This project explored women’s experiences of breastfeeding in public, based on the user generated content from the mobile app FeedFinder. FeedFinder is an app for breastfeeding parents, that enables them to share information and reviews about how breastfeeding-friendly venues and locations are. By combining this qualitative textual data set with the Index of Multiple Deprivation, I began to explore the material concerns that affected women’s experiences of breastfeeding in public. The language used and the opinions expressed were varied, but certain patterns emerged that suggested differences between experiences of those in more or less deprived areas.

Reviews left in more deprived venues were far more concerned about whether there was a designated private area for breastfeeding, if this included a partition or lockable door and the quality and cleanliness of this area. Conversely, in the least deprived areas, the focus was more on the ambience of a venue, the quality of the tea and cake, and how friendly and welcoming the staff were. Both groups talked about privacy, but in very different ways. It could be that the seating was booth style and afforded some degree of privacy or discretion in less deprived areas, whereas privacy was more about a physically separate space for those in more deprived areas. So what does this tell us and what does it mean?

Outside of the academic constraints of rigour I am more free to speculate… Or throw out an abundance of questions I can’t answer. According to Public Health England, fear of breastfeeding in public causes a third of breastfeeding women to choose not to breastfeed in public, and one in ten new mothers to abstain altogether [1].

A key ambiguity that comes from the research we did, is: are venues in less deprived areas more positively encouraging breastfeeding or are the people who go there more comfortable with it and less bothered about whether there is a private area? And the reverse in more deprived areas? Whether a mother chooses to breastfeed is entirely the decision of the mother and what she deems best for her and her child, but what is the best way to support those who would like to, to feel comfortable doing so?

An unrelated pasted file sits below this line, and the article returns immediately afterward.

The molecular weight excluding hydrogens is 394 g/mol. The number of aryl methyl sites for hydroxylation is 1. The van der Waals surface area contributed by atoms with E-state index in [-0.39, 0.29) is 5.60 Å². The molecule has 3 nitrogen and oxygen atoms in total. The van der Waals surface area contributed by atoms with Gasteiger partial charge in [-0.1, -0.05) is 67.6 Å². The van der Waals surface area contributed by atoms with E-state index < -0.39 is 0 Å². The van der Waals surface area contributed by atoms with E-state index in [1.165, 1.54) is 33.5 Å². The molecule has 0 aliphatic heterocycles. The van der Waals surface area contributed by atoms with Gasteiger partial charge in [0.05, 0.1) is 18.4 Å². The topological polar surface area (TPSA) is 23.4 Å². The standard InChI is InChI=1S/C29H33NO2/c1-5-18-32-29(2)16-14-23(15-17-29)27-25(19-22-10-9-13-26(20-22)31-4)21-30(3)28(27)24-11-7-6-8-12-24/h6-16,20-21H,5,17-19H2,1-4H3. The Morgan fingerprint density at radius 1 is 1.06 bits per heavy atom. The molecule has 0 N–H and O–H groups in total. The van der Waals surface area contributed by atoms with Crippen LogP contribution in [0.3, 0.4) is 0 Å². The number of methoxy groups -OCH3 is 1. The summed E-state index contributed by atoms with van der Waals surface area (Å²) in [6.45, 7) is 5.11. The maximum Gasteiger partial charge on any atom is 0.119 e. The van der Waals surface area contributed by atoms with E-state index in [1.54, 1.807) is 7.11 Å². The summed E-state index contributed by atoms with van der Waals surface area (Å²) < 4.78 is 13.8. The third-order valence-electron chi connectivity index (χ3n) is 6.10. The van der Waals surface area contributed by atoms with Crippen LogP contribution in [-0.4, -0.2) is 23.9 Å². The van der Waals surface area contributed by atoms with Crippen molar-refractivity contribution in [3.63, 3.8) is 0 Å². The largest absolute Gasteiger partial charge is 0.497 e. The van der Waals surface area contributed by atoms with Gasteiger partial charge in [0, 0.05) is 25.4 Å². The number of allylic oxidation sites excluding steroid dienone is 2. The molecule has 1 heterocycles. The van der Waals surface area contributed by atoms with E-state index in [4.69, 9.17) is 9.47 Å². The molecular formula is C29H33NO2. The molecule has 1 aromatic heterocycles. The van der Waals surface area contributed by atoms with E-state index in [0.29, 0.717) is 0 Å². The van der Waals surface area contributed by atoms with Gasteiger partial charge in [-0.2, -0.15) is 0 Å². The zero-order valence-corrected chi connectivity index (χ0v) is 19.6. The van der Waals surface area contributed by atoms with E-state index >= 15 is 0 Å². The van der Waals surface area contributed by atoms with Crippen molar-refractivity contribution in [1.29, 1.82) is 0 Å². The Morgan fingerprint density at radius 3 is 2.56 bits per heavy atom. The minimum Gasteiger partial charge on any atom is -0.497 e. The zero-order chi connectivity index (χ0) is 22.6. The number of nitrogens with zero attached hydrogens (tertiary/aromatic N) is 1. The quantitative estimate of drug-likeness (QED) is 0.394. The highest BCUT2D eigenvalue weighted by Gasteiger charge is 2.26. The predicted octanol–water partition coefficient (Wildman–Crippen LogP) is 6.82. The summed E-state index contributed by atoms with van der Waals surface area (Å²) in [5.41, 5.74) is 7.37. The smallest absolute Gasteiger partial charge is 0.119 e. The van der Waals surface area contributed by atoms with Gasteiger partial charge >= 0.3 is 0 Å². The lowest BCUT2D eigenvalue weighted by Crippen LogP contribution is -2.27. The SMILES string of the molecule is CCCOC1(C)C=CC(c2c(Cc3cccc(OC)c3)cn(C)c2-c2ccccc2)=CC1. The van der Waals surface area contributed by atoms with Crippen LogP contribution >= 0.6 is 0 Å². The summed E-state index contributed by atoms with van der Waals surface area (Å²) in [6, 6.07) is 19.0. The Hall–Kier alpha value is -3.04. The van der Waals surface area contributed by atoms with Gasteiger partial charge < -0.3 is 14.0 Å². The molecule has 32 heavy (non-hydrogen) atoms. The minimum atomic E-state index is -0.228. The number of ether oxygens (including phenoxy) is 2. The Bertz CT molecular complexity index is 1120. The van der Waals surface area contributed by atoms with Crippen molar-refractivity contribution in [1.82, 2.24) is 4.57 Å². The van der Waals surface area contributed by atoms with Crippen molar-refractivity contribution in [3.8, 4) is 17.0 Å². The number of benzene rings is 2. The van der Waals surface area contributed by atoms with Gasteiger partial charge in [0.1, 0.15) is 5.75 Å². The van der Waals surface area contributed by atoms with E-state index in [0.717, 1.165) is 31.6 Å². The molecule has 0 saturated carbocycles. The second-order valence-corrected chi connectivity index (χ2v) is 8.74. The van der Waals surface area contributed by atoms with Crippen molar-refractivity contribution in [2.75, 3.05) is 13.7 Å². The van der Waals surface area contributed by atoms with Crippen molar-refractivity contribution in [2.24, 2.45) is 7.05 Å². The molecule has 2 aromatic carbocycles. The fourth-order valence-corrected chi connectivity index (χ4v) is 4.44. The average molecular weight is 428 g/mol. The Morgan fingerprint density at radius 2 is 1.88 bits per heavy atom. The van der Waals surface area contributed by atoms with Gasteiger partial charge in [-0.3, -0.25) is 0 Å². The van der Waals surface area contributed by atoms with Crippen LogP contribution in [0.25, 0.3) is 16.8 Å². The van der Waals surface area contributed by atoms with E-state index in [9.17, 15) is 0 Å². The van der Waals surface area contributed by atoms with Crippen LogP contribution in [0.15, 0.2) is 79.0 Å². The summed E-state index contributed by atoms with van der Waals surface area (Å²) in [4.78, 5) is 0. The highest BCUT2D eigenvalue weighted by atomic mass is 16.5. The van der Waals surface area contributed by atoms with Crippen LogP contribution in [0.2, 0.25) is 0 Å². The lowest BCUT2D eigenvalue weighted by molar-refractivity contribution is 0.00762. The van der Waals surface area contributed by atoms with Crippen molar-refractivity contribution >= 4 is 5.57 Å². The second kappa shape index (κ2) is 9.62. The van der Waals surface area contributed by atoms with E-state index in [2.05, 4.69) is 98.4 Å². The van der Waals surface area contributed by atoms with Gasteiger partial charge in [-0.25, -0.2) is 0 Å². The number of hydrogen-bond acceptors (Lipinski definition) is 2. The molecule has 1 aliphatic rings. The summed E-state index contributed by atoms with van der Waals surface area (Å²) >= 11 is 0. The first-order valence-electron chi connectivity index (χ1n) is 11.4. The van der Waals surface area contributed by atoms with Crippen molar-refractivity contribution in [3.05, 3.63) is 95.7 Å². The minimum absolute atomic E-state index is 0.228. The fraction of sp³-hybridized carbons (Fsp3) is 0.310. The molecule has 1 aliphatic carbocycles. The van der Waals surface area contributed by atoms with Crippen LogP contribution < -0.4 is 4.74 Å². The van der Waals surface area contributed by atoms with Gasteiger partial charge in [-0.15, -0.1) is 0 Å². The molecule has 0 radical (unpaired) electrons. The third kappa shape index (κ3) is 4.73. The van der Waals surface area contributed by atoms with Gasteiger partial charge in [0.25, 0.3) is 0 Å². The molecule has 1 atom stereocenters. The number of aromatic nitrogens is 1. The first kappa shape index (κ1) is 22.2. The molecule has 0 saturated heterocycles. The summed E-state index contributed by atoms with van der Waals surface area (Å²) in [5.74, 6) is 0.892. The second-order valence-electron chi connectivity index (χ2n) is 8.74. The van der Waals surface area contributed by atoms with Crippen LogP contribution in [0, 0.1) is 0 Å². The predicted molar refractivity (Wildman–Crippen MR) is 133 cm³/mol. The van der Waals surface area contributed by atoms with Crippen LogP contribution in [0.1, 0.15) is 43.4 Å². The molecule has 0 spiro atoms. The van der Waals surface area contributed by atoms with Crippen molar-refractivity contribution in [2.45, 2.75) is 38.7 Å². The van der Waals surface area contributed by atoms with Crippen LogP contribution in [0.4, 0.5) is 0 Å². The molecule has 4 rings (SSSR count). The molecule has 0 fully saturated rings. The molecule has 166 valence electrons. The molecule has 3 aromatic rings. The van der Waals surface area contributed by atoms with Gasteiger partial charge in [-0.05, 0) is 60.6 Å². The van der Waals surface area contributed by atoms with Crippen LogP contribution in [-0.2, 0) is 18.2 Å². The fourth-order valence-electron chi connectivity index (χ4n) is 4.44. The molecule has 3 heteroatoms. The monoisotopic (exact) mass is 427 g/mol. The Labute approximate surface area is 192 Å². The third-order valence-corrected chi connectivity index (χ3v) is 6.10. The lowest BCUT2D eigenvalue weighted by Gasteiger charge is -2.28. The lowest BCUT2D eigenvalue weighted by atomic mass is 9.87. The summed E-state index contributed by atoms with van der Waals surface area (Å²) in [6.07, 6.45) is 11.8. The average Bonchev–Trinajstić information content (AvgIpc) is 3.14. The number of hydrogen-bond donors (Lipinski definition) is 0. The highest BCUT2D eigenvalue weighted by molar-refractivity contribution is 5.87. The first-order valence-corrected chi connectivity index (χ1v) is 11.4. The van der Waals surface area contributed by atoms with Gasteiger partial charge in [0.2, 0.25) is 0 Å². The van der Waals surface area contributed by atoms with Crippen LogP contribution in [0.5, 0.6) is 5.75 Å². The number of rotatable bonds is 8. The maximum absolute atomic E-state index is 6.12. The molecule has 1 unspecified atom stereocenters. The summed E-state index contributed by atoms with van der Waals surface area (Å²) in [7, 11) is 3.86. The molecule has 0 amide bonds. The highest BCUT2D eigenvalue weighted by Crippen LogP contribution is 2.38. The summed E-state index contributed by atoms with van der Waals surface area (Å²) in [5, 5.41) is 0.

[1] Public Health England. 2015. New mothers are anxious about breastfeeding in public. (2015).

Here’s the official blurb about the actual research and methodology (or you can read the paper here):

With technologies that afford much larger-scale data collection than previously imagined, new ways of processing and interpreting qualitative textual data are required. HCI researchers use a range of methods for interpreting the ‘full range of human experience’ from qualitative data, however, such approaches are not always scalable. Feminist geography seeks to explore how diverse and varied accounts of place can be understood and represented, whilst avoiding reductive classification systems. In this paper, we assess the extent to which unsupervised topic models can support such a research agenda. Drawing on literature from Feminist and Critical GIS, we present a case study analysis of a Volunteered Geographic Information dataset of reviews about breastfeeding in public spaces. We demonstrate that topic modelling can offer novel insights and nuanced interpretations of complex concepts such as privacy and be integrated into a critically reflexive feminist data analysis approach that captures and represents diverse experiences of place.